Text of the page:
|Leadership (updated July 2020)||Contact Information|
|Eva Kissoon, Chairwoman||Address: PO Box 10|
|Matthew Putesoy Sr., Vice Chairman||Supai, AZ 86435|
|Carletta Tilousi, Council Member||Phone: 928-448-2731|
|Carrie Sinyella, Council Member||Website: http://theofficialhavasupaitribe.com/|
|Claudius Putesoy, Council Member||Community Health Representative: Lenora Jones|
|Felicia Siyuja, Council Member||Interim Education Vice Chairman: Tim Uqualla <email@example.com>|
|Ophelia Watahomigie-Corliss, Council Member|
|GOVERNANCE: The Havasupai Tribe is governed by a Chairwoman, Vice Chairman, and five council members. Council members serve two-year terms, with elections held in December of odd years. Council meetings are held the second Saturday of each month. The Havasupai Tribe is in Congressional District 1; Legislative District 7.|
|CONSTITUTION: To view the Constitution of the Havasupai tribe, adopted 1939, click here.|
COMMUNITY PROFILE: The Havasupai Tribe "people of the blue green water" have lived in the Grand Canyon and north-central Arizona for more than 1,000 years. The Havasupai Reservation was established in 1880. Prior to the 1800s, the Tribe would move families up to plateaus in the fall and winter months, then back down into the canyon to plant drops during the spring and summer. The Havasupai dialect is the only Native American language that is spoken by more than 95 percent of its indigenous population.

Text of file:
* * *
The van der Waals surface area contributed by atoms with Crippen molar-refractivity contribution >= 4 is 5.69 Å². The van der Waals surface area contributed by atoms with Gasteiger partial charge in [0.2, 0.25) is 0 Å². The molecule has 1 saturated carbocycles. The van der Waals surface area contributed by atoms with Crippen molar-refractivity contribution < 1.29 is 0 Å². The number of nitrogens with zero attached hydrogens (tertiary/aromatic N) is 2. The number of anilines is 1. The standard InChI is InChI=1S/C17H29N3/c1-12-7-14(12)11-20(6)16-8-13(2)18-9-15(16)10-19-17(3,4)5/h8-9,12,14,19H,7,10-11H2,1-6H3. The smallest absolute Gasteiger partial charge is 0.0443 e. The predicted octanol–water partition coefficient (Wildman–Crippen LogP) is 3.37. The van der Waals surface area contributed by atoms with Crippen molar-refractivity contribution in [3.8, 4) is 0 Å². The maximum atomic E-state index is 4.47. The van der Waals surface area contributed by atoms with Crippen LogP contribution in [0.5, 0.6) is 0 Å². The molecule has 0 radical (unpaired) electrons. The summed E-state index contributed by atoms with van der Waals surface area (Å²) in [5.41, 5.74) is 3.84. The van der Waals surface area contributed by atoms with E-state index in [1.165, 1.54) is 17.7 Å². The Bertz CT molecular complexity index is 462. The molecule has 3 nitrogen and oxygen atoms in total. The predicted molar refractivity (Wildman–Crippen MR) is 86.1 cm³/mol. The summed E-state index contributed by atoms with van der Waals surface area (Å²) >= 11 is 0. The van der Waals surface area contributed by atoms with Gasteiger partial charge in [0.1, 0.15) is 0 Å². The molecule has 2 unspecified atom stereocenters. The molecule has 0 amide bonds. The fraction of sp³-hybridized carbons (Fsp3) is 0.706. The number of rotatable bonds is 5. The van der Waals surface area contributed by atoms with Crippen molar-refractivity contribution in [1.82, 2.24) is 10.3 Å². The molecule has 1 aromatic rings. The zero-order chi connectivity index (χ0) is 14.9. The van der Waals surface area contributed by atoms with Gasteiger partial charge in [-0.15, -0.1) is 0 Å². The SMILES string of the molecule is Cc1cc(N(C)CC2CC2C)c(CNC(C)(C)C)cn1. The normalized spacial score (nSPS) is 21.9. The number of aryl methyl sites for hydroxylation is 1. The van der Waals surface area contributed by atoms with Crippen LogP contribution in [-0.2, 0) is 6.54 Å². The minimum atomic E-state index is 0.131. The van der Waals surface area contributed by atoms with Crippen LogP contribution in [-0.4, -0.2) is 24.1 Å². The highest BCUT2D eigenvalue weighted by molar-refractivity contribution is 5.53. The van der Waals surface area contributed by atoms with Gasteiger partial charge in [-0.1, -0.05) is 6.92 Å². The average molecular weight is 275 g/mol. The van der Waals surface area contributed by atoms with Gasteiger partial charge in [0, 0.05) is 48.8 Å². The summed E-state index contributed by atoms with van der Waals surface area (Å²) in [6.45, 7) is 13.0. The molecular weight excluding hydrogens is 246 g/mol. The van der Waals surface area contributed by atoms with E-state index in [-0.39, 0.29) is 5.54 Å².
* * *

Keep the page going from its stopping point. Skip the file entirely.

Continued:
The Havasupai Reservation is located at the end of Indian Route 18 off historic Route 66. The Reservation is 188,077 acres of canyon land at the western edge of the Grand Canyon's South Rim. Residents live in Supai Village, 3,000 feet down Havasu Canyon. The village is only accessible by foot, horse, mule, or helicopter.
The Havasupai Tribe has four revenue-generating enterprises: Havasupai Tourism, Havasupai Lodge, Havasupai Cafe, and Havasupai Trading Post. The Havasupai Tourism Enterprise manages all tourist activities including guided and unguided tours, a campground near Havasu Falls, and saddle and pack horses to carry goods and visitors in and out of the canyon.